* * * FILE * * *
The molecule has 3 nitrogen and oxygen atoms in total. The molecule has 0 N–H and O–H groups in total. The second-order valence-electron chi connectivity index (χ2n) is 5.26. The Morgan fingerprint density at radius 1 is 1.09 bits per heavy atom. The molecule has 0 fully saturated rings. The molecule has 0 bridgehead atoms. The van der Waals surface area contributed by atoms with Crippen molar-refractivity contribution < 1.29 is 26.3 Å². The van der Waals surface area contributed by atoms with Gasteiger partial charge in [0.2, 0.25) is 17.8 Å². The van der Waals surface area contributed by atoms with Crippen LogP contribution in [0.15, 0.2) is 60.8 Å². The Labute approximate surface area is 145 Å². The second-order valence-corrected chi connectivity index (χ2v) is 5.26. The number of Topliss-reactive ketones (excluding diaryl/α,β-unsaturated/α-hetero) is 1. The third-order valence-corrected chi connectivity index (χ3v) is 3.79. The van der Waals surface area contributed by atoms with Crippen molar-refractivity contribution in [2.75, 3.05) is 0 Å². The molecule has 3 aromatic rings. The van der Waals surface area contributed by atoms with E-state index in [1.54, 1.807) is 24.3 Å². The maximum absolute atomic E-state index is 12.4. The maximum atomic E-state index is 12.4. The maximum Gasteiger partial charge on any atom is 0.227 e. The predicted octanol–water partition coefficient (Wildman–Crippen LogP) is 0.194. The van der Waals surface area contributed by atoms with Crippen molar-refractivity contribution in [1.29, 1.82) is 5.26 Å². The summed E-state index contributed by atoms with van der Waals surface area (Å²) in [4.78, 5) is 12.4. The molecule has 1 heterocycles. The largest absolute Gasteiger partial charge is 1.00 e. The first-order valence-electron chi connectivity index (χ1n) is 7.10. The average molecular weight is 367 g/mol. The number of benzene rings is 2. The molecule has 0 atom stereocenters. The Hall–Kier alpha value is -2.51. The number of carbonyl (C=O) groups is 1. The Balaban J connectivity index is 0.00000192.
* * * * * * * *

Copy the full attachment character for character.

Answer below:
The molecule has 3 nitrogen and oxygen atoms in total. The molecule has 0 N–H and O–H groups in total. The second-order valence-electron chi connectivity index (χ2n) is 5.26. The Morgan fingerprint density at radius 1 is 1.09 bits per heavy atom. The molecule has 0 fully saturated rings. The molecule has 0 bridgehead atoms. The van der Waals surface area contributed by atoms with Crippen molar-refractivity contribution < 1.29 is 26.3 Å². The van der Waals surface area contributed by atoms with Gasteiger partial charge in [0.2, 0.25) is 17.8 Å². The van der Waals surface area contributed by atoms with Crippen LogP contribution in [0.15, 0.2) is 60.8 Å². The Labute approximate surface area is 145 Å². The second-order valence-corrected chi connectivity index (χ2v) is 5.26. The number of Topliss-reactive ketones (excluding diaryl/α,β-unsaturated/α-hetero) is 1. The third-order valence-corrected chi connectivity index (χ3v) is 3.79. The van der Waals surface area contributed by atoms with Crippen molar-refractivity contribution in [2.75, 3.05) is 0 Å². The molecule has 3 aromatic rings. The van der Waals surface area contributed by atoms with E-state index in [1.54, 1.807) is 24.3 Å². The maximum absolute atomic E-state index is 12.4. The maximum atomic E-state index is 12.4. The maximum Gasteiger partial charge on any atom is 0.227 e. The predicted octanol–water partition coefficient (Wildman–Crippen LogP) is 0.194. The van der Waals surface area contributed by atoms with Crippen molar-refractivity contribution in [1.29, 1.82) is 5.26 Å². The summed E-state index contributed by atoms with van der Waals surface area (Å²) in [4.78, 5) is 12.4. The molecule has 1 heterocycles. The largest absolute Gasteiger partial charge is 1.00 e. The first-order valence-electron chi connectivity index (χ1n) is 7.10. The average molecular weight is 367 g/mol. The number of benzene rings is 2. The molecule has 0 atom stereocenters. The Hall–Kier alpha value is -2.51. The number of carbonyl (C=O) groups is 1. The Balaban J connectivity index is 0.00000192.